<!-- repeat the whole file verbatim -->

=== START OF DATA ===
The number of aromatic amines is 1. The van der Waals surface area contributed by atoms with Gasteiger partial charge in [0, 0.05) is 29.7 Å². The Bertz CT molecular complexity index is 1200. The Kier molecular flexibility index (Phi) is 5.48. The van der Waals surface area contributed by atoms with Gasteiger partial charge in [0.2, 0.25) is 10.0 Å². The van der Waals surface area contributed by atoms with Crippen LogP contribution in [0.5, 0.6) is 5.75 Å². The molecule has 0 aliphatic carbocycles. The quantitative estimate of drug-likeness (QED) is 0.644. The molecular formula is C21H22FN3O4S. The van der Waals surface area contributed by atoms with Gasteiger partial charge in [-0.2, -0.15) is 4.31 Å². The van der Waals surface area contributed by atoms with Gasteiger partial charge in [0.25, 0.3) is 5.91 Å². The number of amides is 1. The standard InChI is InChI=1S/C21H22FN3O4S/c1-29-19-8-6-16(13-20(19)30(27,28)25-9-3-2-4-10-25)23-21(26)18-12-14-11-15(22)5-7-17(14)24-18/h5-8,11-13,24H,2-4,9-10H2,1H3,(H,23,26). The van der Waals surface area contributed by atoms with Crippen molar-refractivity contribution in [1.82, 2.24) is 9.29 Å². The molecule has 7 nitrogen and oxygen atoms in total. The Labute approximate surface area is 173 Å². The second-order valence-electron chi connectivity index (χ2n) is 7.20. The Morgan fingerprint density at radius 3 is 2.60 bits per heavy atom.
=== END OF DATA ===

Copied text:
The number of aromatic amines is 1. The van der Waals surface area contributed by atoms with Gasteiger partial charge in [0, 0.05) is 29.7 Å². The Bertz CT molecular complexity index is 1200. The Kier molecular flexibility index (Phi) is 5.48. The van der Waals surface area contributed by atoms with Gasteiger partial charge in [0.2, 0.25) is 10.0 Å². The van der Waals surface area contributed by atoms with Crippen LogP contribution in [0.5, 0.6) is 5.75 Å². The molecule has 0 aliphatic carbocycles. The quantitative estimate of drug-likeness (QED) is 0.644. The molecular formula is C21H22FN3O4S. The van der Waals surface area contributed by atoms with Gasteiger partial charge in [-0.2, -0.15) is 4.31 Å². The van der Waals surface area contributed by atoms with Gasteiger partial charge in [0.25, 0.3) is 5.91 Å². The number of amides is 1. The standard InChI is InChI=1S/C21H22FN3O4S/c1-29-19-8-6-16(13-20(19)30(27,28)25-9-3-2-4-10-25)23-21(26)18-12-14-11-15(22)5-7-17(14)24-18/h5-8,11-13,24H,2-4,9-10H2,1H3,(H,23,26). The van der Waals surface area contributed by atoms with Crippen molar-refractivity contribution in [1.82, 2.24) is 9.29 Å². The molecule has 7 nitrogen and oxygen atoms in total. The Labute approximate surface area is 173 Å². The second-order valence-electron chi connectivity index (χ2n) is 7.20. The Morgan fingerprint density at radius 3 is 2.60 bits per heavy atom.